SPOTLIGHT: Frontiers responds to 'Beall's list' post

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Open-access publisher Frontiers was recently the subject of a post in ‘Beall’s list’. Sian Harris asks the company’s CEO for her perspective 

Last month librarian Jeffrey Beall wrote a post on his Scholarly Open Access blog raising questions about the Swiss open-access (OA) publisher Frontiers. In Beall’s post he wrote, ‘Frontiers does not meet the criteria for inclusion as a predatory publisher, but I regularly receive complaints about its spamming and editorial practices. I realise that there are probably many people that are satisfied with Frontiers, and that it is likely publishing good science. Still, there is value in sharing others’ experiences with this publisher.’ 

To back this up he shared three emails he has received about the publisher. The emails – and some of the comments below the post – criticise the volume of emails from Frontiers inviting people to review articles. They also note that review invitations are often not relevant to the recipients’ specialities, which leads some commenters to speculate on the quality of the review process. 

Beall summed up his blog post with: ‘When a scholarly publisher doesn’t have to worry about losing subscriptions, the entire publishing dynamic changes. There’s less accountability. We hope that Frontiers can take these criticisms into account and make improvements in its operations.’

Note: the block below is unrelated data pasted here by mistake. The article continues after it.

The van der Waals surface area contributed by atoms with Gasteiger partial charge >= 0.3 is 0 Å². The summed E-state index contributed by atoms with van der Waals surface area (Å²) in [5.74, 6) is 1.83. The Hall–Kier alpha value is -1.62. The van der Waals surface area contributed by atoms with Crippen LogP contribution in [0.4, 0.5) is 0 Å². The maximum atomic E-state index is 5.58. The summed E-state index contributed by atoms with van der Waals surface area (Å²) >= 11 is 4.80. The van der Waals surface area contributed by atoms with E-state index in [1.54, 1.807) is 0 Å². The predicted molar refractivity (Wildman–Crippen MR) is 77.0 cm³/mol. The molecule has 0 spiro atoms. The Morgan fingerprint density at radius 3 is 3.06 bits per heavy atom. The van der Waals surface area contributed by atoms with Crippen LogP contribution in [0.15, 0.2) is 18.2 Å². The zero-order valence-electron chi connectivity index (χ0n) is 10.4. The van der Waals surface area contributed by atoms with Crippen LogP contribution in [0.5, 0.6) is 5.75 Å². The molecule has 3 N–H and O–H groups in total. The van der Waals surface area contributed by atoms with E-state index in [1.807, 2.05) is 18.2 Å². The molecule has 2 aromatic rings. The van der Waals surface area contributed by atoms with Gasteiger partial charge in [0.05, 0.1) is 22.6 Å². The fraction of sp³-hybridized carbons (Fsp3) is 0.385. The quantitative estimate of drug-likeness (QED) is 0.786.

Kamila Markram, CEO and co-founder of Frontiers, told Research Information that she was disappointed by the post and particularly the concerns raised about the publisher’s peer-review process.

She readily admits that the publisher is contacting many researchers. However she says that this is a normal part of publishing and new journal launches. ‘What we are experiencing are the growing pains of success,’ she said. She explained that the recent significant investment that Frontiers received from Nature Publishing Group has given the company the opportunity to grow. This, of course, has benefits for the publisher but has, she said, had unforeseen impacts on the publishing process. 

The company has used some of this investment to launch new journals away from the company’s original focus of life sciences. ‘We are expanding at a quick pace so are contacting thousands of people informing them of new journals,’ she said. ‘I’m a scientist myself and I hear from publishers every day and not just OA publishers. You can buy lists of researchers’ contact details and that’s a normal practice for publishers when they are marketing journals.’